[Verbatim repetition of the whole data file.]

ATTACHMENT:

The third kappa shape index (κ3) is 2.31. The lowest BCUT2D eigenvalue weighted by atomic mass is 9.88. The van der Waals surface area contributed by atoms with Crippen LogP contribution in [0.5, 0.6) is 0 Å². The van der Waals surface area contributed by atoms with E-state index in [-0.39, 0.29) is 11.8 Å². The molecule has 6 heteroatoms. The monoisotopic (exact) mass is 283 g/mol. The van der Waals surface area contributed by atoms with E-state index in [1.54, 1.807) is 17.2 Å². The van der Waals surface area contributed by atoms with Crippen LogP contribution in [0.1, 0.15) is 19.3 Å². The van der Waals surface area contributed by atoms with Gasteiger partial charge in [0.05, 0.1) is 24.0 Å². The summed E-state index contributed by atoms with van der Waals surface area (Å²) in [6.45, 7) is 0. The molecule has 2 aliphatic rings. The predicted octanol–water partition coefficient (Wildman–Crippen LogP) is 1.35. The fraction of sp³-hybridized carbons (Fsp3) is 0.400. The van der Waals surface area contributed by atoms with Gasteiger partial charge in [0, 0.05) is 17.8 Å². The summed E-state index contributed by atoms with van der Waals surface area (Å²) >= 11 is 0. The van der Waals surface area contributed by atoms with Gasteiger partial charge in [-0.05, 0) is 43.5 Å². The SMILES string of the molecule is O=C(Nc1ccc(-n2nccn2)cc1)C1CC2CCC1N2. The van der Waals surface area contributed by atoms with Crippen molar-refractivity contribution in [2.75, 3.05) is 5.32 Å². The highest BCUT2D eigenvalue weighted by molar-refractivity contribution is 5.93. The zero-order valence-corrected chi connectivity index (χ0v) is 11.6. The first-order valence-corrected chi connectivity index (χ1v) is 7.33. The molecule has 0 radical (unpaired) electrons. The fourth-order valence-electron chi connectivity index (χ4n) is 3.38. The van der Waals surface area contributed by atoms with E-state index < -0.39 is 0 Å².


The third kappa shape index (κ3) is 2.31. The lowest BCUT2D eigenvalue weighted by atomic mass is 9.88. The van der Waals surface area contributed by atoms with Crippen LogP contribution in [0.5, 0.6) is 0 Å². The van der Waals surface area contributed by atoms with E-state index in [-0.39, 0.29) is 11.8 Å². The molecule has 6 heteroatoms. The monoisotopic (exact) mass is 283 g/mol. The van der Waals surface area contributed by atoms with E-state index in [1.54, 1.807) is 17.2 Å². The van der Waals surface area contributed by atoms with Crippen LogP contribution in [0.1, 0.15) is 19.3 Å². The van der Waals surface area contributed by atoms with Gasteiger partial charge in [0.05, 0.1) is 24.0 Å². The summed E-state index contributed by atoms with van der Waals surface area (Å²) in [6.45, 7) is 0. The molecule has 2 aliphatic rings. The predicted octanol–water partition coefficient (Wildman–Crippen LogP) is 1.35. The fraction of sp³-hybridized carbons (Fsp3) is 0.400. The van der Waals surface area contributed by atoms with Gasteiger partial charge in [0, 0.05) is 17.8 Å². The summed E-state index contributed by atoms with van der Waals surface area (Å²) >= 11 is 0. The van der Waals surface area contributed by atoms with Gasteiger partial charge in [-0.05, 0) is 43.5 Å². The SMILES string of the molecule is O=C(Nc1ccc(-n2nccn2)cc1)C1CC2CCC1N2. The van der Waals surface area contributed by atoms with Crippen molar-refractivity contribution in [2.75, 3.05) is 5.32 Å². The highest BCUT2D eigenvalue weighted by molar-refractivity contribution is 5.93. The zero-order valence-corrected chi connectivity index (χ0v) is 11.6. The first-order valence-corrected chi connectivity index (χ1v) is 7.33. The molecule has 0 radical (unpaired) electrons. The fourth-order valence-electron chi connectivity index (χ4n) is 3.38. The van der Waals surface area contributed by atoms with E-state index < -0.39 is 0 Å².